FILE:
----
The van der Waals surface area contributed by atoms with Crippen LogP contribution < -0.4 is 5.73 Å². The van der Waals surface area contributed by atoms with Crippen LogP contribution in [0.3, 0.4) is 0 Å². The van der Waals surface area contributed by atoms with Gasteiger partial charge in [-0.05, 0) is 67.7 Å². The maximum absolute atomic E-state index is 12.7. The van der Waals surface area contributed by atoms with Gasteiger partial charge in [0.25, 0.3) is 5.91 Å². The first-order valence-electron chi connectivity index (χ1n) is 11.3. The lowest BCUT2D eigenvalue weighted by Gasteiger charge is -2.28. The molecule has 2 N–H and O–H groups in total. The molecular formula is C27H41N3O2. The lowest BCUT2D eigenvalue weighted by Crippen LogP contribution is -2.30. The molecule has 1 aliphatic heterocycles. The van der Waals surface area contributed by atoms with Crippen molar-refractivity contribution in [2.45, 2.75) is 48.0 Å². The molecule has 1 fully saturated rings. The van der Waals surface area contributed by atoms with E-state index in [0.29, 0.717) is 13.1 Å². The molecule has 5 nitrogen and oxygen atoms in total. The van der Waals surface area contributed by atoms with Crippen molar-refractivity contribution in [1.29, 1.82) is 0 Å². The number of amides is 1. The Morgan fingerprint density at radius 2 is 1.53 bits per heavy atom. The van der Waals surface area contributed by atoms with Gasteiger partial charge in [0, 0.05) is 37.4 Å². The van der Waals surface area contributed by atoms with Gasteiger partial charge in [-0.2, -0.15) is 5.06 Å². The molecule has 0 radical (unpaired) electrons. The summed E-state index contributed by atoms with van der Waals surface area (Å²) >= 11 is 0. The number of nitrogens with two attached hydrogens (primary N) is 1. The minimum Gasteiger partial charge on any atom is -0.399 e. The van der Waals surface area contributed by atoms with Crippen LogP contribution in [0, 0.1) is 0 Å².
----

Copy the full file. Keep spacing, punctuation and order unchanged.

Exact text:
The van der Waals surface area contributed by atoms with Crippen LogP contribution < -0.4 is 5.73 Å². The van der Waals surface area contributed by atoms with Crippen LogP contribution in [0.3, 0.4) is 0 Å². The van der Waals surface area contributed by atoms with Gasteiger partial charge in [-0.05, 0) is 67.7 Å². The maximum absolute atomic E-state index is 12.7. The van der Waals surface area contributed by atoms with Gasteiger partial charge in [0.25, 0.3) is 5.91 Å². The first-order valence-electron chi connectivity index (χ1n) is 11.3. The lowest BCUT2D eigenvalue weighted by Gasteiger charge is -2.28. The molecule has 2 N–H and O–H groups in total. The molecular formula is C27H41N3O2. The lowest BCUT2D eigenvalue weighted by Crippen LogP contribution is -2.30. The molecule has 1 aliphatic heterocycles. The van der Waals surface area contributed by atoms with Crippen molar-refractivity contribution in [2.45, 2.75) is 48.0 Å². The molecule has 1 fully saturated rings. The van der Waals surface area contributed by atoms with E-state index in [0.29, 0.717) is 13.1 Å². The molecule has 5 nitrogen and oxygen atoms in total. The van der Waals surface area contributed by atoms with Crippen molar-refractivity contribution in [1.29, 1.82) is 0 Å². The number of amides is 1. The Morgan fingerprint density at radius 2 is 1.53 bits per heavy atom. The van der Waals surface area contributed by atoms with Gasteiger partial charge in [0, 0.05) is 37.4 Å². The van der Waals surface area contributed by atoms with Gasteiger partial charge in [-0.2, -0.15) is 5.06 Å². The molecule has 0 radical (unpaired) electrons. The summed E-state index contributed by atoms with van der Waals surface area (Å²) >= 11 is 0. The number of nitrogens with two attached hydrogens (primary N) is 1. The minimum Gasteiger partial charge on any atom is -0.399 e. The van der Waals surface area contributed by atoms with Crippen LogP contribution in [0, 0.1) is 0 Å².